I get the irony of a Midwestern convenience store chain claiming that it’s Famous for Pizza. You are not supposed to order a gourmet pie surrounded by grab bags of Funyuns, Grandma’s cookies sleeves, scratch tickets and Camels. And yet, I feel confident in Casey’s General Store's self-assessment; their pizza is Taylor Swift-level famously good. In fact, it was so good during our first day in Iowa -- where the c-store hails from -- that three delectable slices of their beef cheesy goodness prevented us from shoving off I-80 and waving goodbye to Iowa forever.
We were pushing to get to the Army Corp of Engineers’ Acorn Valley Campground outside of Des Moines. It was Wednesday, early enough, we believed, to secure a walk up campsite at any number of state parks off I-80. But as we cruised from the Land of Lincoln into endless miles of cornfields, we kept coming up short. Campground after campground reported that good weather predicted over Labor Day weekend had convinced locals to cruise in on Monday, park their fifth wheelers and squat on every electric site available. Acorn Valley was our last chance, and they had just two spots left if we could get there.
It was then that our right trailer tire blew into shreds on I-80, just 8 miles east of Iowa City. Having survived our share of tire problems already, we were prepared, resilient even. I had AAA on the line in a matter of minutes; Carson was writing down the tire size and stats; we prepped the area like a pit crew.
An hour later AAA sent a sandy haired, be-speckled, Midwest-friendly technician our way. He gifted us his spare boards -- not easy to come by, he assured us -- to help us jack the trailer high enough to squeeze in the new tire on our own. We don’t have a spare (I know, save us the grief), so we sped into town just as the only tire shop in town with our size in stock closed. We were back at Elsie as the sun was starting to set, Carson wrestling the tire into the wheel well, MacGyvering extra firewood into a fulcrum to finish the job.
By now, the Acorn Campground was full. Luckily we were back in the land of WMAs and county parks, and Carson located one just north of Des Moines. We plugged Chichaqua Bottoms, one of Polk County’s finest parks, into the GPS and pushed on. By 9:30pm we were starved, ready for a pick-me-up to carry us through that last hour of driving. My comfort food reflexes kicked in, and when we surveyed the fast food options ahead, there was only one thing I wanted: Casey's pizza.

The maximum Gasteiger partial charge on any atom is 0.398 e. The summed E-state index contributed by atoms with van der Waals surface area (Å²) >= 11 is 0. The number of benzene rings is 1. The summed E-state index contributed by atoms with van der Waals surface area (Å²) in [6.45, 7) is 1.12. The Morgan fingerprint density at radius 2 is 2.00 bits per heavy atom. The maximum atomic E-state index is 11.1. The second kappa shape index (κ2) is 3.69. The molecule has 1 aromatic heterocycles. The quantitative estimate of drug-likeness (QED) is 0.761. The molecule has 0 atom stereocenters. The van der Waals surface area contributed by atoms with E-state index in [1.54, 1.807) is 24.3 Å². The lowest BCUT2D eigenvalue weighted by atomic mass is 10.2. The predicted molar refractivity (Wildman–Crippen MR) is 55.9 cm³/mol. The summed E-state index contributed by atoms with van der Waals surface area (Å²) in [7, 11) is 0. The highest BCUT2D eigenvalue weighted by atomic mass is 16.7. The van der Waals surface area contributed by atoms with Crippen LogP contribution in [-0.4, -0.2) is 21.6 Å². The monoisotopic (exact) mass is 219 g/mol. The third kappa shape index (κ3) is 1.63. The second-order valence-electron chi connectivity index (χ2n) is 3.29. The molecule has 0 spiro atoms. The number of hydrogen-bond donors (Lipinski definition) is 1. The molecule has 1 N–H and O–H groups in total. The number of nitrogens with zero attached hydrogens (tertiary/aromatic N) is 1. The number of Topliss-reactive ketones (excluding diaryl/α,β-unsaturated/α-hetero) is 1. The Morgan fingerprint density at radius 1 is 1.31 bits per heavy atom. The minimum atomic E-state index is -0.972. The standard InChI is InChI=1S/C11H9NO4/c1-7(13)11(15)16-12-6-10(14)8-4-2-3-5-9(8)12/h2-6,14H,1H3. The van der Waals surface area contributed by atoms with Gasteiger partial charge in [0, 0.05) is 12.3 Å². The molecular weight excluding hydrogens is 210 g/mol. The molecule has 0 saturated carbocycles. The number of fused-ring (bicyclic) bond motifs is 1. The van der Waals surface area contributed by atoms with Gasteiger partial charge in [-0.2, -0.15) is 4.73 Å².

I’ll admit that I’m not a fine connoisseur of Italian food. My pizza exposure until college included Casey’s and Pizza Hut, the latter being the less preferred option. Yet I feel I can judge Casey's pizza on the four main tenants of any good pie:
- CRUST — Carson is more of a pan pizza kind of guy; I prefer a thin and crispy. Casey’s offers something right in the middle: hand tossed. In fact, it’s the only kind of crust option you have.
- SAUCE — Casey’s sauce game is on point. It’s lightly seasoned, neither too heavy nor too sparse. More of a medium glaze if you will.
- CHEESE — The real cheese on a Casey’s pizza tends to melt into an amorphous conglomerate that turns a little toasty at the peak of any large topping bundle. What more do you want?
- TOPPINGS — You can get a sausage pizza in NY, Canadian bacon north of the border, and ground beef — aka hamburger — in Iowa and Nebraska. Fellow Midwesterners know this importance of this.
We’d each downed a slice by the time we eased back onto I-80 when Carson noticed sparks flying in the rearview mirror. We pulled onto the dark shoulder, me waving my iPhone light at passerby and motioning them to the left lane while Carson assessed the damage: my bike. Our bike rack completely broke and unhitched, slamming my vintage Galaxy II into the pavement. If not for the bike lock, we’d have sent both bikes spiraling onto I-80. Disgruntled, we tossed the wreckage into the ditch and considered giving up. We were just a short 5 hours from home, why not call it a night and a trip?
If not for that Casey's pizza, hunger might have just driven us to that option. Instead, we stayed at it. But problems always happen in threes, as they say. When we pulled into Chichaqua Bottoms just before 11:00pm, we spent 30 minutes struggling to turn the tongue jack so we could park Elsie. We called upon our fellow FAN Facebook group of experts and the consensus was clear: the inner gears were broken, and we'd have to replace it.
Over the next few days we admit it: we went home. My family picked us up a day later at the Cornstalk Cafe in Shelby, Iowa and hauled us back to Lincoln for a little R&R. When we returned 48 hours later, Carson’s dad in tow to help us fix the jack, we were thankful to close the chapter on Iowa.
Iowa may have claimed our tire, my bike, our tongue jack and a little piece of our souls. But we got the prairies and oxbows of Chichaqua Bottoms, hamburger on our gas station pizza and HyVee Chinese (we’ve already expounded on the virtues of grocery store General Tso’s, so I won’t waste your time here).
We called it even.